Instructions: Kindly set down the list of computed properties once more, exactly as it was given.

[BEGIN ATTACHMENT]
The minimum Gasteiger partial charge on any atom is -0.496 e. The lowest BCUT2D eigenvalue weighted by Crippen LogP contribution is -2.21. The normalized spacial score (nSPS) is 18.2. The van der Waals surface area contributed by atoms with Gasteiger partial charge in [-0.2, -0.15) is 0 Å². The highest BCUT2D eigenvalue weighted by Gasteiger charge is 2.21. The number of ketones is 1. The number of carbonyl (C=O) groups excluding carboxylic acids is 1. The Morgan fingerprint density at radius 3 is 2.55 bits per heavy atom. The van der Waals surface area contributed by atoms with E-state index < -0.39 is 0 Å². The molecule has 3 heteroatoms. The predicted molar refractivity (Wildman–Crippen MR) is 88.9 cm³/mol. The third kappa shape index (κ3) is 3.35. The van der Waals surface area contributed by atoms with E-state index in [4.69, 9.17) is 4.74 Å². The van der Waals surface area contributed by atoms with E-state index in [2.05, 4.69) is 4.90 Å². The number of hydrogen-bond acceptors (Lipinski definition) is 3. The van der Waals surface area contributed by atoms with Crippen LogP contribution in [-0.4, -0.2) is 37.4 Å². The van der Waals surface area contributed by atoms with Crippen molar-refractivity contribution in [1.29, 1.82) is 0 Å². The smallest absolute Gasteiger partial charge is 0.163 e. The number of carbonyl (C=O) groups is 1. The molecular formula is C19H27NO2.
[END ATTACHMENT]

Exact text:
The minimum Gasteiger partial charge on any atom is -0.496 e. The lowest BCUT2D eigenvalue weighted by Crippen LogP contribution is -2.21. The normalized spacial score (nSPS) is 18.2. The van der Waals surface area contributed by atoms with Gasteiger partial charge in [-0.2, -0.15) is 0 Å². The highest BCUT2D eigenvalue weighted by Gasteiger charge is 2.21. The number of ketones is 1. The number of carbonyl (C=O) groups excluding carboxylic acids is 1. The Morgan fingerprint density at radius 3 is 2.55 bits per heavy atom. The van der Waals surface area contributed by atoms with E-state index < -0.39 is 0 Å². The molecule has 3 heteroatoms. The predicted molar refractivity (Wildman–Crippen MR) is 88.9 cm³/mol. The third kappa shape index (κ3) is 3.35. The van der Waals surface area contributed by atoms with E-state index in [4.69, 9.17) is 4.74 Å². The van der Waals surface area contributed by atoms with E-state index in [2.05, 4.69) is 4.90 Å². The number of hydrogen-bond acceptors (Lipinski definition) is 3. The van der Waals surface area contributed by atoms with Crippen LogP contribution in [-0.4, -0.2) is 37.4 Å². The van der Waals surface area contributed by atoms with Crippen molar-refractivity contribution in [1.29, 1.82) is 0 Å². The smallest absolute Gasteiger partial charge is 0.163 e. The number of carbonyl (C=O) groups is 1. The molecular formula is C19H27NO2.